A P R I L 1 9 9 7
by Phoebe-Lou Adams
The Civil War Campaigns
by James P. Duffy.
Wiley, 288 pages, $27.95.
David Farragut, the U.S. Navy's first admiral,
did not roar, "Damn the torpedoes. Full speed ahead," as his ships entered
Mobile Bay. He said the
equivalent, however, and Mobile was taken, like New Orleans and the Mississippi
River before it. Mr. Duffy's book on Farragut's Civil War campaigns reveals
that he was a serious, determined, vastly capable commander, and too
unflappable to provide picturesque anecdotes. His background was unusual. His
father, a sea captain from Minorca, served in the American Revolution, and that
connection eventually led to the placement of the motherless son in the family
of a naval officer who offered to train him for the sea. The boy was less than
ten years old when he was commissioned a midshipman. He sailed off, under the
eye of his surrogate father, into the War of 1812. Most of the action he
encountered was off the Pacific coast of South America, where at one point he
was appointed prize master of a captured vessel. At twelve years old he was
commander of a ship and handled it well -- after getting the
captain out of his way. That high point was followed by years of peace and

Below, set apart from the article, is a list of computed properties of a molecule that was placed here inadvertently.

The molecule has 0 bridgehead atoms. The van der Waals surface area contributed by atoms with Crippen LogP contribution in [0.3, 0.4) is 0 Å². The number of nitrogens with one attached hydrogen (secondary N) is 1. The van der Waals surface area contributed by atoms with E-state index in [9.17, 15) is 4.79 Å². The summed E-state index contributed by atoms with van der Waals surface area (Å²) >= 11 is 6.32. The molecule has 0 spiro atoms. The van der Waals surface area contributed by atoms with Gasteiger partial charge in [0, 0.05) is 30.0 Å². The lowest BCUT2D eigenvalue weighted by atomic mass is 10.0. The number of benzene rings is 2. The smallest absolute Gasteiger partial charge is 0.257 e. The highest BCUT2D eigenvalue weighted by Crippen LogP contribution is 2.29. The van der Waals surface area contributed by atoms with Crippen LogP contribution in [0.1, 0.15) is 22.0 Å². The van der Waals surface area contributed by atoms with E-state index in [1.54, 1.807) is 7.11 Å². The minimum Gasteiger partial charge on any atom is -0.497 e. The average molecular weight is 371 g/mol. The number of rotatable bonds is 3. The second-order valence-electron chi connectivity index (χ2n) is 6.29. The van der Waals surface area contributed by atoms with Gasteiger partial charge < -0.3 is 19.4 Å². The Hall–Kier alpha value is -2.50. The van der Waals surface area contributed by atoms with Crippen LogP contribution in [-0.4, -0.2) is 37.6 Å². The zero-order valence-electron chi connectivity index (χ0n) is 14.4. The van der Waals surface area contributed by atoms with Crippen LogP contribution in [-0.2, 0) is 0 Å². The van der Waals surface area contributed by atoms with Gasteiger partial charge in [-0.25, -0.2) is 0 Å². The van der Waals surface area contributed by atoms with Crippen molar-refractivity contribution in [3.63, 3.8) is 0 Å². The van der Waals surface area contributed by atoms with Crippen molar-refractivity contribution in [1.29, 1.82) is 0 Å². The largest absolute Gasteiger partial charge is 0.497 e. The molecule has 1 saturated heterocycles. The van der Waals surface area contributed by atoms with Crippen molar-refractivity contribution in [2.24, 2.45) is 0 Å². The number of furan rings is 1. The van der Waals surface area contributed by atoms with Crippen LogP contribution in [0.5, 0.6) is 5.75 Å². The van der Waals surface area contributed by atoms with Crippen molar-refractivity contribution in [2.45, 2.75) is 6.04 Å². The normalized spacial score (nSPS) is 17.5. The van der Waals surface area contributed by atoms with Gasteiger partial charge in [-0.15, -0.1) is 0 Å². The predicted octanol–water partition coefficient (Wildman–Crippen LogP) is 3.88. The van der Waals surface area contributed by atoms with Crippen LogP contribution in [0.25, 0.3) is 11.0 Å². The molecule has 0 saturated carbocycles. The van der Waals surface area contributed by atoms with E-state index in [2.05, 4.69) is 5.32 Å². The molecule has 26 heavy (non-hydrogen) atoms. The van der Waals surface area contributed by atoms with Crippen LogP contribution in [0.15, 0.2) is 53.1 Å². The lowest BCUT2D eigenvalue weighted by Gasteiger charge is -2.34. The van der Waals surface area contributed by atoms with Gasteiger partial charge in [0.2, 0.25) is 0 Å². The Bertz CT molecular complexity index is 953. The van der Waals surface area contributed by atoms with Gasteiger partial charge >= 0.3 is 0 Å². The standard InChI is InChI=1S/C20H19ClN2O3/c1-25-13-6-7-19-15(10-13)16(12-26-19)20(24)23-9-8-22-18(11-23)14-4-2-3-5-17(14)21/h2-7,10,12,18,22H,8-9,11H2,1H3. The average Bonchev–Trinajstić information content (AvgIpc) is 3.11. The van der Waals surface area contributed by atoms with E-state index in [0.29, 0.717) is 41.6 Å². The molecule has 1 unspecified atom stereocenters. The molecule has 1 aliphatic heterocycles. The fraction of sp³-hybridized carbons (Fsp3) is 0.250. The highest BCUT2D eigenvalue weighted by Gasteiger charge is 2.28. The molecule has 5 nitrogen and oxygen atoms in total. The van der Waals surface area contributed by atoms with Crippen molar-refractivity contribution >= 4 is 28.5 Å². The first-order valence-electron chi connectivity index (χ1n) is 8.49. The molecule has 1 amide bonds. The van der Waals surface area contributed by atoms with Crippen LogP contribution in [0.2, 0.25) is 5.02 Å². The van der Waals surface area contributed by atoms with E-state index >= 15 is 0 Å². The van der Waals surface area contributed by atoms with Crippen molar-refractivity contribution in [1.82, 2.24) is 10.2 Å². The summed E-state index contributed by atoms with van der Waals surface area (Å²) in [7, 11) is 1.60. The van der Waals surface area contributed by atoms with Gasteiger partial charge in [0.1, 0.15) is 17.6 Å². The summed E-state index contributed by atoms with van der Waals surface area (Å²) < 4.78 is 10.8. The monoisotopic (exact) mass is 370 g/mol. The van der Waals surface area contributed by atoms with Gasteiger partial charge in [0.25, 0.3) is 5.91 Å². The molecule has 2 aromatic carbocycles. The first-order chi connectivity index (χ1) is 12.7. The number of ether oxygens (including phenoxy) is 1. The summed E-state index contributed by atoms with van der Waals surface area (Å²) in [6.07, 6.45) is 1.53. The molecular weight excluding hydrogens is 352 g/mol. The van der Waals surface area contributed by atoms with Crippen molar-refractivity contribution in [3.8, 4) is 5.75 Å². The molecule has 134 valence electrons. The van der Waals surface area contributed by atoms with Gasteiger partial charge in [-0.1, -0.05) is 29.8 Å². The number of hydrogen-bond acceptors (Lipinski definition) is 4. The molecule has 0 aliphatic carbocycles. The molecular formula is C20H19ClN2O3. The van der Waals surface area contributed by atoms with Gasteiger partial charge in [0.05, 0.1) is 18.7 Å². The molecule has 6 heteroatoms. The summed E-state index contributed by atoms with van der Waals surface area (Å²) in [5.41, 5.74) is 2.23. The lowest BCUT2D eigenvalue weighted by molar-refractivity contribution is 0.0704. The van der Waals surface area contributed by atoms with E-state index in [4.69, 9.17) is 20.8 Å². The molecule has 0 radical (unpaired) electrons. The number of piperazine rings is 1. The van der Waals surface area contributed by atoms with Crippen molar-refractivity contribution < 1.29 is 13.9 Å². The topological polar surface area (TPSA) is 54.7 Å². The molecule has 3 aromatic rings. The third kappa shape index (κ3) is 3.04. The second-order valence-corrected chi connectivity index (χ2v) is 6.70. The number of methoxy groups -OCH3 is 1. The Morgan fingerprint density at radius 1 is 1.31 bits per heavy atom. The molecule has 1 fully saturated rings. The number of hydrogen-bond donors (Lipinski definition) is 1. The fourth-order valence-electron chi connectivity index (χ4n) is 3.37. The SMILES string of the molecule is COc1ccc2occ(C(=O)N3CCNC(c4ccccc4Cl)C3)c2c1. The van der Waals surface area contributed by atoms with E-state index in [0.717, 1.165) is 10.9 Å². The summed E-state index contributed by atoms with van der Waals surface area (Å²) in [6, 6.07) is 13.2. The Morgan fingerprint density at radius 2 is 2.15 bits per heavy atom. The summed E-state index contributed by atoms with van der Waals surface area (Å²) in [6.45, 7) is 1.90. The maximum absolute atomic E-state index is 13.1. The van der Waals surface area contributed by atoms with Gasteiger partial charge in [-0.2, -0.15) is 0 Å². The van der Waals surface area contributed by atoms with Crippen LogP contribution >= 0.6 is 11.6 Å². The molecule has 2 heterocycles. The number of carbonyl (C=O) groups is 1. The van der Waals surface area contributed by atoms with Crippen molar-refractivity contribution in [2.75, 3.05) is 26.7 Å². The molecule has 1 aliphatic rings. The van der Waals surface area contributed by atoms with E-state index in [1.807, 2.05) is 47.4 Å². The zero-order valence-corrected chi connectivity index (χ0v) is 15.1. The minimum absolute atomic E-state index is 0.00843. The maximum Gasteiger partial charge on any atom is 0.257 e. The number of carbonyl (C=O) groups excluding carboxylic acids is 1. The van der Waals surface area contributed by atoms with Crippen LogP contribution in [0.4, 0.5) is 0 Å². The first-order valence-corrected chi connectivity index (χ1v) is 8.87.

stagnation, until the Civil War required efficient action against Confederate
ports and the Mississippi River, and Lincoln's Secretary of the Navy put
Farragut on the job. The campaign up the river was full of risk and excitement
and tricky maneuvers, and the author makes the most of it. Mr. Duffy is
primarily interested in fighting ships. He makes their equipment and
performance and the reasons for Farragut's decisions thoroughly absorbing and
understandable. He does not altogether overlook the people who worked those
ships. After one battle Farragut looked at the casualties laid out on the deck
and quietly wept.
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In the Memory of
by Charles T. Powers.
Scribner, 384 pages,
Mr. Powers's novel starts in the shape of an
thriller. The setting is a small farming village in Poland shortly after the
collapse of Communist rule, where Leszek, an amiable young man, wants to know
how the son of a good old friend and neighbor came to be murdered in the nearby
forest. The police and civic authorities, hangovers from the old regime, are
doing nothing about the killing except talk -- and Mr. Powers does a
imitation of soothing official gobbledygook. Leszek and the victim's enraged
father begin their own investigation, and the novel becomes an exploration of
the guilt, fear, and corruption that underlie the history of the town, where
nothing is ever said about the disappearance of the once large Jewish
population or the network of bribery and smuggling that supplanted normal
business under the Communists. The novel is a serious work on the aftermath of
fifty years of horror and the reactions of the people asked to confront the
past that they have tried to ignore. It is also a good story, rich in action